Bestul’s backyard custom car beauty set to debut

Lee Bestul built his removable-top roadster with help from
his dad more than 50 years ago.

After much prodding, that’s about as close as Lee Bestul will come to bragging about “his” car.

No matter how impressed you might be with the car that bears his name, good luck trying to get Bestul to toot his own horn. It simply isn’t happening.

And what is his car, exactly? Well, that takes some explaining. Suffice it to say it’s your basic 1946-57 hand-built, backyard special; a one-of-a-kind, jaw-dropping, head-scratching, low-slung, removable-top roadster that hardly anybody seems to know about, outside of a few Iola, Wis., locals that have seen the car rolling around town and the surrounding rural roads off and on for the past 50-plus years.

But the rest of the car world will know soon.

It seems impossible that a car so unique could be stored literally yards from the Iola Old Car Show grounds — “Ground Central” of the car hobby in the Midwest, at least for one week each July. And it’s downright preposterous that, despite the fact that he lives literally a few steps from the show gate, Bestul’s stunning one-off has never been on display at the Iola Old Car Show. In fact, it’s never been to a car show of any kind. Period.

But that is about to change this week, as Bestul and his car finally make a long-overdue appearance under the feature tent at one of the country’s largest old car hobby events. It’s a safe bet that Bestul will be one of the busiest fellows at the show — busy trying to explain what his car is all about, how he built it, and why there is only one like it to the crowds that are sure to gather around him.

“He’s too humble. He would never brag about his car,” noted his wife, Joan, who has been Lee’s sidekick since the car was still on the drawing board. “He’s been asked before to be in the show, but he would never do it. He’d always tell them, ‘It’s not ready,’ … or, ‘It’s not done.’”

Instead, Lee happily worked taking tickets at one of the show gates for years.  He won’t be at the gate this year, however.
“This will be the year,” Joan said. “This will finally be the year that he gets his due.”

So that brings us back to the question: “What is that thing, anyway?” Lee Bestul has heard that line far too many times to count.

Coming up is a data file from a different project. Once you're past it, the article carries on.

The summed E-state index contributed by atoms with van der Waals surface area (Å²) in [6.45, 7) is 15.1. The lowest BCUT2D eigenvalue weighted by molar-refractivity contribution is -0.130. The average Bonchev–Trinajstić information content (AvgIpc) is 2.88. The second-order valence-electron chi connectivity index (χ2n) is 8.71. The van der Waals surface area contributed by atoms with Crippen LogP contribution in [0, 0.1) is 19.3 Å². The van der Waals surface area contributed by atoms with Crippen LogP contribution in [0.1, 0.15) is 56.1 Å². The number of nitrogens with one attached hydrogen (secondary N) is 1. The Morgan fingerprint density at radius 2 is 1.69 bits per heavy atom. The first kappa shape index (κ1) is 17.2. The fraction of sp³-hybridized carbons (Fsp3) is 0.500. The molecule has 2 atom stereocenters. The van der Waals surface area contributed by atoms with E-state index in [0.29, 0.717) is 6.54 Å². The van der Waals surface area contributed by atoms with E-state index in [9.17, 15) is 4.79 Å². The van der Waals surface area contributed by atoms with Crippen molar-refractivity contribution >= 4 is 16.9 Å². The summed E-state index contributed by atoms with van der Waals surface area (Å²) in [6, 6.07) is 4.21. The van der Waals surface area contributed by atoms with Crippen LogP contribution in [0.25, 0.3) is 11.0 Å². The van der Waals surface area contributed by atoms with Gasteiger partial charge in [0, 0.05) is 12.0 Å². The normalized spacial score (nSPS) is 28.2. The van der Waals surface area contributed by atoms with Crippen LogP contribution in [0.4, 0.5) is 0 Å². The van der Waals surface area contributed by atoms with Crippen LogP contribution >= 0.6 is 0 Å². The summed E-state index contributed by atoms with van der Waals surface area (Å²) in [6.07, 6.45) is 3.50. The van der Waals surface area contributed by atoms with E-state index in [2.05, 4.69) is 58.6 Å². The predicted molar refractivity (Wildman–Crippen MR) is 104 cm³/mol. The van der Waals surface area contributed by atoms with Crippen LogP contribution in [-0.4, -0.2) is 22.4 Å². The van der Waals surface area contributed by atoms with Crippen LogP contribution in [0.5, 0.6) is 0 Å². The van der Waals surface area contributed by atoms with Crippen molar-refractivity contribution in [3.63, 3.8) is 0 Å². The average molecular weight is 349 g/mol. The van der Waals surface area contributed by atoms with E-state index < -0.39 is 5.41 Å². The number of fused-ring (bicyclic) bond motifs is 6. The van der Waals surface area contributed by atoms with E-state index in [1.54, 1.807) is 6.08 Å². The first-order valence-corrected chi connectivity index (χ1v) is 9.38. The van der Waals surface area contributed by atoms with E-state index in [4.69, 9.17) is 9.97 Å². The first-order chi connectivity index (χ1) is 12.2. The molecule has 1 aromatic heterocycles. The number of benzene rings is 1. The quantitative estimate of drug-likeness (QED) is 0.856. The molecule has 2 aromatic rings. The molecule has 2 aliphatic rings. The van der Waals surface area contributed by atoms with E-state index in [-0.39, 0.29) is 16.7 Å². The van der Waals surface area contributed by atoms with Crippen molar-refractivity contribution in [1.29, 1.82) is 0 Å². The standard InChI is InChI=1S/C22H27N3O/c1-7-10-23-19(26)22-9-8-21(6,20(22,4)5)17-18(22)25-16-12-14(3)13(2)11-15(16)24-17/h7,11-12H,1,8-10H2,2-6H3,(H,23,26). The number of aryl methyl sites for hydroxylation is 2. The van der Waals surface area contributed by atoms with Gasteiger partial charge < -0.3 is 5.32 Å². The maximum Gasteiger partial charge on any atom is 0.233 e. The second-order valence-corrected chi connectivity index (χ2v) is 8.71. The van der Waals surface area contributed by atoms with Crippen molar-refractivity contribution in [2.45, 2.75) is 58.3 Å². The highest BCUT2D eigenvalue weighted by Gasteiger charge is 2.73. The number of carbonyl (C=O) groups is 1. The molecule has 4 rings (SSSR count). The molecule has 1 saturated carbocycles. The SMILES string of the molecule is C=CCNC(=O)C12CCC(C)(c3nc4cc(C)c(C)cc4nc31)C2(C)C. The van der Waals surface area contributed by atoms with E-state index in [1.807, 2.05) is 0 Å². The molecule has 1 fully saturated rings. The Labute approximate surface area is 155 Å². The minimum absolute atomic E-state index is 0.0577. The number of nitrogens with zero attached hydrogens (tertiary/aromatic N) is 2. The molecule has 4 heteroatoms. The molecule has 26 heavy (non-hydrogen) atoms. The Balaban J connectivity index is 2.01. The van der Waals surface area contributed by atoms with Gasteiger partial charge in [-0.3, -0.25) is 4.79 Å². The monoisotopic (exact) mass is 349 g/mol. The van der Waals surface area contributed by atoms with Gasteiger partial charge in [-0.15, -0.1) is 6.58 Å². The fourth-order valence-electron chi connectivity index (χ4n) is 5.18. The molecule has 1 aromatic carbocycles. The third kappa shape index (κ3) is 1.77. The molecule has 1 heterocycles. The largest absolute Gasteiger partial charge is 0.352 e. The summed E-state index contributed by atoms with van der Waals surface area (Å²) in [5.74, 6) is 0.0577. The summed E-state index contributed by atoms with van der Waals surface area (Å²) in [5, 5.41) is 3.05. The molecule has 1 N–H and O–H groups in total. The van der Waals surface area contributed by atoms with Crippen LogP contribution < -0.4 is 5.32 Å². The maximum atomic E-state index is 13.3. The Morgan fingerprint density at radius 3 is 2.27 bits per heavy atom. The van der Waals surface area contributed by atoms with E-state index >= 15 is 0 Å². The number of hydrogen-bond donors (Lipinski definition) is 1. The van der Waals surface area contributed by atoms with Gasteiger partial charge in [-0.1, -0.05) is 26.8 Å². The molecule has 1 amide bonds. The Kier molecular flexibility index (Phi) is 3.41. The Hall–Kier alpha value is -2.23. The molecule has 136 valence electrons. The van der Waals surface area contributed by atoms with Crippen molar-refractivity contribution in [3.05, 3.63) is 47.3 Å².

“After it was finished, my brother and I drove it out to California,” he remembers. “And it was hazardous driving freeways around Los Angeles … I’d have a car on either side of me asking me what it is, and what’s under the hood. Mostly, ‘Hey, what have you got under the hood?’ … That was a riot … That was the worst, but the police stopped me a couple of times wondering, ‘What is that thing? …”

Then, there was the time up in Michigan’s Upper Peninsula when Lee and his wife decided to go for a Sunday drive. “I got chewed up royally in Iron Mountain,” he recalls with a groan. “We were on a trip up there and we stopped for a noon lunch, and they had had the Ford plant for making station wagon bodies, but they had closed the plant up — they said it was due to foreign competition … We come out of the restaurant and there were three women and they latched onto me: ‘You’re driving one of those foreign cars that put us out of business!’”

He never got much of a chance to tell them he built the car with his own hands, and some help from his dad, in a Wisconsin shed way back in the 1950s. “They weren’t about to listen to anything about that,” he adds with a chuckle.

So why did Bestul build his own car from scratch, spending probably thousands of hours and enduring more fits, starts and aggravation than even the most hard-core car nut could be expected to put up with? Well, because he could. Or, at least, because nobody told him he couldn’t.

Read more about Bestul and the history of his car in the July 9, 2009 issue of Old Cars Weekly.



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The car was finished in 1956 with black paint and a hood scoop.
Bestul borrowed its bumpers from a 1939 Dodge and its grille
from a late-’30s Plymouth. The headlights came from a 1937
Buick. The instrument panel and controls came from a ‘51 Ford,
while the gauges themselves came from a 1950 Mercury. It went
through several changes over the years, including a coat of pink
paint. Back in 1999, it underwent its most recent transformation.
New doors and floorboards were fabricated, a new interior and
top were pieced together, and all the pink paint and rust were
removed. Today, the car is white.

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